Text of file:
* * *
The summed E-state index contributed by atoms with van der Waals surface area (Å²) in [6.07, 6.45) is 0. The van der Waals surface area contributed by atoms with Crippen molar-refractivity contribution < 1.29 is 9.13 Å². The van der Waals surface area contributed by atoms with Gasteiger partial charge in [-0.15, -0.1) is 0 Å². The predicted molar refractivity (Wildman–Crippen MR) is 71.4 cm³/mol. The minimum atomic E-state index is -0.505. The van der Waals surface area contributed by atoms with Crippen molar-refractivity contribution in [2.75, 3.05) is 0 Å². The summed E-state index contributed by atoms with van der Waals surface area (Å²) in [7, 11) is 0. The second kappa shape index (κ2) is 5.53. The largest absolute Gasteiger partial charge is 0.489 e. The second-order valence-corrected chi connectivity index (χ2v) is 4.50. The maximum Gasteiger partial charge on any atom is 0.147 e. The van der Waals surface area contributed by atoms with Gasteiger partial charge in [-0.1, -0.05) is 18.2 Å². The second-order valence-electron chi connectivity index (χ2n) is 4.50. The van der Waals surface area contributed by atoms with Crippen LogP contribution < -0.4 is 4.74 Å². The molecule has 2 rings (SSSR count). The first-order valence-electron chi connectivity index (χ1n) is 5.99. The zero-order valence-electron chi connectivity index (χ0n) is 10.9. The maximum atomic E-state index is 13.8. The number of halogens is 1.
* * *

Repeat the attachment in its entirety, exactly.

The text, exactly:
The summed E-state index contributed by atoms with van der Waals surface area (Å²) in [6.07, 6.45) is 0. The van der Waals surface area contributed by atoms with Crippen molar-refractivity contribution < 1.29 is 9.13 Å². The van der Waals surface area contributed by atoms with Gasteiger partial charge in [-0.15, -0.1) is 0 Å². The predicted molar refractivity (Wildman–Crippen MR) is 71.4 cm³/mol. The minimum atomic E-state index is -0.505. The van der Waals surface area contributed by atoms with Crippen molar-refractivity contribution in [2.75, 3.05) is 0 Å². The summed E-state index contributed by atoms with van der Waals surface area (Å²) in [7, 11) is 0. The second kappa shape index (κ2) is 5.53. The largest absolute Gasteiger partial charge is 0.489 e. The second-order valence-corrected chi connectivity index (χ2v) is 4.50. The maximum Gasteiger partial charge on any atom is 0.147 e. The van der Waals surface area contributed by atoms with Gasteiger partial charge in [-0.1, -0.05) is 18.2 Å². The second-order valence-electron chi connectivity index (χ2n) is 4.50. The van der Waals surface area contributed by atoms with Crippen LogP contribution < -0.4 is 4.74 Å². The molecule has 2 rings (SSSR count). The first-order valence-electron chi connectivity index (χ1n) is 5.99. The zero-order valence-electron chi connectivity index (χ0n) is 10.9. The maximum atomic E-state index is 13.8. The number of halogens is 1.